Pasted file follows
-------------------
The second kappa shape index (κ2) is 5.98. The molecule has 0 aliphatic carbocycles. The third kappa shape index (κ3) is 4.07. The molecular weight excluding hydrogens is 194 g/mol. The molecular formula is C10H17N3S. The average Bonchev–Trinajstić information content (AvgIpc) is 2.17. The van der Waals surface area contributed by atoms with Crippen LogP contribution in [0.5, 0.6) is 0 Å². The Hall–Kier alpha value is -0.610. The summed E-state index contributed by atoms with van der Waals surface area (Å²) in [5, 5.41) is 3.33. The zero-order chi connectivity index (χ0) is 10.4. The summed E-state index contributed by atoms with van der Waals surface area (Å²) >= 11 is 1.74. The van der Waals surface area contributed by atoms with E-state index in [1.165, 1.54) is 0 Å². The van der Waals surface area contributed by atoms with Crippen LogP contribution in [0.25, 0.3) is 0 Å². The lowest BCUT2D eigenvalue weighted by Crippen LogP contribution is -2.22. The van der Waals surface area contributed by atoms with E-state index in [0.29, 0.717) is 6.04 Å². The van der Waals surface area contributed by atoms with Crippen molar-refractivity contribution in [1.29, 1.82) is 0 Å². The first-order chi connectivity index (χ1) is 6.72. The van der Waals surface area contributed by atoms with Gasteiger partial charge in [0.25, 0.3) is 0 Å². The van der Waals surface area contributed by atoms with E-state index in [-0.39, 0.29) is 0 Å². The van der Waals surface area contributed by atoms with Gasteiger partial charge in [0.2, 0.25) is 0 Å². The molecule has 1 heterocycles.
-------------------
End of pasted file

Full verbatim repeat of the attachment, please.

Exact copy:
The second kappa shape index (κ2) is 5.98. The molecule has 0 aliphatic carbocycles. The third kappa shape index (κ3) is 4.07. The molecular weight excluding hydrogens is 194 g/mol. The molecular formula is C10H17N3S. The average Bonchev–Trinajstić information content (AvgIpc) is 2.17. The van der Waals surface area contributed by atoms with Crippen LogP contribution in [0.5, 0.6) is 0 Å². The Hall–Kier alpha value is -0.610. The summed E-state index contributed by atoms with van der Waals surface area (Å²) in [5, 5.41) is 3.33. The zero-order chi connectivity index (χ0) is 10.4. The summed E-state index contributed by atoms with van der Waals surface area (Å²) >= 11 is 1.74. The van der Waals surface area contributed by atoms with E-state index in [1.165, 1.54) is 0 Å². The van der Waals surface area contributed by atoms with Crippen LogP contribution in [0.25, 0.3) is 0 Å². The lowest BCUT2D eigenvalue weighted by Crippen LogP contribution is -2.22. The van der Waals surface area contributed by atoms with E-state index in [0.29, 0.717) is 6.04 Å². The van der Waals surface area contributed by atoms with Crippen molar-refractivity contribution in [1.29, 1.82) is 0 Å². The first-order chi connectivity index (χ1) is 6.72. The van der Waals surface area contributed by atoms with Gasteiger partial charge in [0.25, 0.3) is 0 Å². The van der Waals surface area contributed by atoms with E-state index in [-0.39, 0.29) is 0 Å². The van der Waals surface area contributed by atoms with Gasteiger partial charge in [0.2, 0.25) is 0 Å². The molecule has 1 heterocycles.